She lifted her head and looked at Mr Collins. ‘Could I not claim this loss from the insurance company, Mr Collins?’ she said hopefully. ‘After all, I pay considerable sums for their protection and –’

‘No, Ma’am.’ He shook his head regretfully. ‘It was decided, do
you not recall, that the cost of paying for such cover would be prohibitive. No one can guard against wicked dishonesty. I suggested to you then that the only way of guarding yourself against unscrupulous persons of Mr Greenwall’s sort was to insist that your guests pay you in advance rather than in arrears.’

She shook her head, her old stubbornness rising in her. ‘No, sir, that I cannot do. These are my guests, remember, and I wish them to feel that they are – that they are more than mere customers. In none of the shops from which I buy my necessaries do I have to pay before I receive the goods – it is my right, after all, to be sure that I am suitably supplied before I agree to pay. I cannot treat my guests in a less honourable manner. I am sure you will agree.’

‘Then you must take your chances, Ma’am, that one of them will cheat you as Mr Greenwall did, running off in the middle of the night.’ He said it with an air of self-satisfaction that made Tilly’s hackles rise, but she did her best to control it. He spoke only the truth, after all. He had, she remembered, tried to warn her that people might cheat her, and she had dismissed his lugubrious words almost airily. She would choose her guests with such care that it could not happen, she had told him. And now look at what had happened!

Though she had to be fair; this was the first time she had suffered the experience of having a guest sneak off, complete with luggage, leaving a sizeable bill unpaid. He had requested only three weeks ago to change his arrangements from paying at the end of each week to paying monthly and since he had been her guest for almost six months, and she had found him agreeable (he had been a good-looking young man and full of wit and Tilly enjoyed the company of amusing people), she had stifled any doubts she might have had and agreed. And now she had paid for her own trusting heart.

She got to her feet in a flurry of dark green sarsenet, pushing her skirts to one side with a pettish gesture, finding some relief of her irritation in the physical action, and he stood up politely and bowed in a vague sort of way.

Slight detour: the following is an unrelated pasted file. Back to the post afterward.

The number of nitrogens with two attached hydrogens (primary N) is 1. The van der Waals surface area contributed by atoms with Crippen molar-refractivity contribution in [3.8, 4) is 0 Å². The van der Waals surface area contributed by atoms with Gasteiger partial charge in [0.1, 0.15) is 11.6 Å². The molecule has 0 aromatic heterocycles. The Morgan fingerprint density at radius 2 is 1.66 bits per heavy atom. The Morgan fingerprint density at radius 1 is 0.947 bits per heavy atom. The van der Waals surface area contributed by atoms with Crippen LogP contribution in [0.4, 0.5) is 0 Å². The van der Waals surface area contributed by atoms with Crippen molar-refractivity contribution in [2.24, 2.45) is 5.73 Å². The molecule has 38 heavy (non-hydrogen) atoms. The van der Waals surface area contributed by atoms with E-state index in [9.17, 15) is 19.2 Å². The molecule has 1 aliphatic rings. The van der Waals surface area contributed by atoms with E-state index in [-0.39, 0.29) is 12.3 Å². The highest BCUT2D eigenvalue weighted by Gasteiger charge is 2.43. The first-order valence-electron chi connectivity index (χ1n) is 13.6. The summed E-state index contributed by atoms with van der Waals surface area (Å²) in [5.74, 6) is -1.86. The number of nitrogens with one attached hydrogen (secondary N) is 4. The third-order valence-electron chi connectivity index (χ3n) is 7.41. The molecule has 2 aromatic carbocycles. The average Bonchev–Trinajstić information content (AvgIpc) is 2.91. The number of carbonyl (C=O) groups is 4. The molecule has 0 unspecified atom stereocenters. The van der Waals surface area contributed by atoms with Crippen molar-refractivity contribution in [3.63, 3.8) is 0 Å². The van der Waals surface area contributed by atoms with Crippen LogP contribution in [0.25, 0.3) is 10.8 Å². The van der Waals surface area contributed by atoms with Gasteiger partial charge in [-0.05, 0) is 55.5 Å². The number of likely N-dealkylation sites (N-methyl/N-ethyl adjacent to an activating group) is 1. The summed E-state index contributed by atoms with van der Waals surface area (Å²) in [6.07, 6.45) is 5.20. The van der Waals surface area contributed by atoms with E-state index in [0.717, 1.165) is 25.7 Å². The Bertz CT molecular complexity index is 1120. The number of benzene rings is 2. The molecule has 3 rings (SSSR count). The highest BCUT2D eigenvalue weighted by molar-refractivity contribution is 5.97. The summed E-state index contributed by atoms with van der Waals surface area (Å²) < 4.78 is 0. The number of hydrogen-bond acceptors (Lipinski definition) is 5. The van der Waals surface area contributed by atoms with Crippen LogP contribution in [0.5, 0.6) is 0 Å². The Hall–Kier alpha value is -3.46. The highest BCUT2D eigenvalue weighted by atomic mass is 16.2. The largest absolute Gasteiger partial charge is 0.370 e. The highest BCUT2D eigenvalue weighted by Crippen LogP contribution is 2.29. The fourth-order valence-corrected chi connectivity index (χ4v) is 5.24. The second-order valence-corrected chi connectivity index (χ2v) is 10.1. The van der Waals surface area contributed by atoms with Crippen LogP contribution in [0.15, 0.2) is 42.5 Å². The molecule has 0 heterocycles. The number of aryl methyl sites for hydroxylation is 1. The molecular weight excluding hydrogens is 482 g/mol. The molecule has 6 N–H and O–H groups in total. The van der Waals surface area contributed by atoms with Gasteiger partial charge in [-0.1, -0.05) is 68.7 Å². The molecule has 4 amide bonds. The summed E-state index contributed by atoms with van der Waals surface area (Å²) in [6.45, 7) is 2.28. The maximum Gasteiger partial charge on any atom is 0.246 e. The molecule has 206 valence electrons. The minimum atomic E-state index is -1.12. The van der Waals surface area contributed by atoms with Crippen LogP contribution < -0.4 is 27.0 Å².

‘Is there nothing more, Ma’am?’

‘Since you are so adamant that nothing more can be done to
recompense, then I suppose not,’ she snapped and then softened as the old man blinked at her. ‘It is not your fault, Mr Collins. I should not be so – well, I am sorry.’

‘It’s understandable,’ he said. ‘None of us likes to be cheated.’ He sighed then. ‘It is so difficult to find the right people to deal with, is it not? Here I am, well ripe to step back a little, and take some ease as I grow older – I am past seventy, you know. Oh, yes, seventy. You must not look so surprised, for although I am hale and hearty, I was born in the last year of the old century, indeed I was – 1799, that was my birth year, and I am not ashamed to say so!’

Tilly, who had not been at all surprised, for she had always regarded him as exceedingly elderly, composed her face and tried to look impressed.

‘Indeed, sir, I would never have thought it,’ she said politely.

‘Well, there you are, you see, there you are! Healthy living and a tranquil life, that is what does it. But what was I saying? Oh, yes – as to being cheated – I have been looking for some time now for a new young lawyer to work with me and take some of the burdens from me, since my son was lost to me you know, yes, lost in the Chinese wars, and he but a young man, but there you are, you see – as I say here I have been searching for a new young lawyer to work with me this many months and no success have I had of it, for they are all only interested in lining their own pockets, don’t you know, and that is not the idea at all, no indeed. So I –’

Tilly, who had enough problems of her own to think about, interrupted the flow of language crisply.

‘I well understand the problems you have, sir, as well as I understand my own. You tell me that there is no possibility of insuring against any such future losses as this Greenwall one?’

‘It would be very costly,’ he said heavily, a little sulky at having been treated so by such a chit of a girl; Mrs Quentin she might be, but not a day over thirty, he’d be bound. And then he remembered about the boy being seventeen and amended it in his head; she must be thirty-five, but she looked little more than a chit. And she should have had better manners than to interrupt him as she had.